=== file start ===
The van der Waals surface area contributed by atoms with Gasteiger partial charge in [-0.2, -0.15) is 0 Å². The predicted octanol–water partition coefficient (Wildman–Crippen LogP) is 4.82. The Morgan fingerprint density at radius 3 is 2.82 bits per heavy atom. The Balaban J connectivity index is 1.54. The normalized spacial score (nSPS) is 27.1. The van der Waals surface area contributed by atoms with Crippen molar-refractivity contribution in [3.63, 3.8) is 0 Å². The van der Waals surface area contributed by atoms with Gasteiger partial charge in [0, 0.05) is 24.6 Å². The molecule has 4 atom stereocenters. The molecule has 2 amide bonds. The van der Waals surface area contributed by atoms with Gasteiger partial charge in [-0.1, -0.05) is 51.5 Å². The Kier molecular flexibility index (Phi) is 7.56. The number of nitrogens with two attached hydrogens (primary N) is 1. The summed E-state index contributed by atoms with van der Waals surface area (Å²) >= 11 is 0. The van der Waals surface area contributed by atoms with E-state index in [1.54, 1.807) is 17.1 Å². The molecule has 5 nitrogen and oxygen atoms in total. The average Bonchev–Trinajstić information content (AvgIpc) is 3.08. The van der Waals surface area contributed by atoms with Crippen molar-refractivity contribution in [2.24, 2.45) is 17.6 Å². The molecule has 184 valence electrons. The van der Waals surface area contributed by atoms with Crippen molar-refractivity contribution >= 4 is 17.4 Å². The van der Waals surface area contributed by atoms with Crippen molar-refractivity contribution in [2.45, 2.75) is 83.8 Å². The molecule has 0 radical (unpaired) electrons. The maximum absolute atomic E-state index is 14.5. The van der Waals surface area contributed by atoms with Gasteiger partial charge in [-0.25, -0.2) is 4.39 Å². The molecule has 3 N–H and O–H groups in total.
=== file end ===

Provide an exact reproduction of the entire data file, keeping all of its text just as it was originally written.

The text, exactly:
The van der Waals surface area contributed by atoms with Gasteiger partial charge in [-0.2, -0.15) is 0 Å². The predicted octanol–water partition coefficient (Wildman–Crippen LogP) is 4.82. The Morgan fingerprint density at radius 3 is 2.82 bits per heavy atom. The Balaban J connectivity index is 1.54. The normalized spacial score (nSPS) is 27.1. The van der Waals surface area contributed by atoms with Crippen molar-refractivity contribution in [3.63, 3.8) is 0 Å². The van der Waals surface area contributed by atoms with Gasteiger partial charge in [0, 0.05) is 24.6 Å². The molecule has 4 atom stereocenters. The molecule has 2 amide bonds. The van der Waals surface area contributed by atoms with Gasteiger partial charge in [-0.1, -0.05) is 51.5 Å². The Kier molecular flexibility index (Phi) is 7.56. The number of nitrogens with two attached hydrogens (primary N) is 1. The summed E-state index contributed by atoms with van der Waals surface area (Å²) >= 11 is 0. The van der Waals surface area contributed by atoms with E-state index in [1.54, 1.807) is 17.1 Å². The molecule has 5 nitrogen and oxygen atoms in total. The average Bonchev–Trinajstić information content (AvgIpc) is 3.08. The van der Waals surface area contributed by atoms with Crippen molar-refractivity contribution in [2.24, 2.45) is 17.6 Å². The molecule has 184 valence electrons. The van der Waals surface area contributed by atoms with Crippen molar-refractivity contribution >= 4 is 17.4 Å². The van der Waals surface area contributed by atoms with Crippen molar-refractivity contribution in [2.45, 2.75) is 83.8 Å². The molecule has 0 radical (unpaired) electrons. The maximum absolute atomic E-state index is 14.5. The van der Waals surface area contributed by atoms with Gasteiger partial charge in [-0.25, -0.2) is 4.39 Å². The molecule has 3 N–H and O–H groups in total.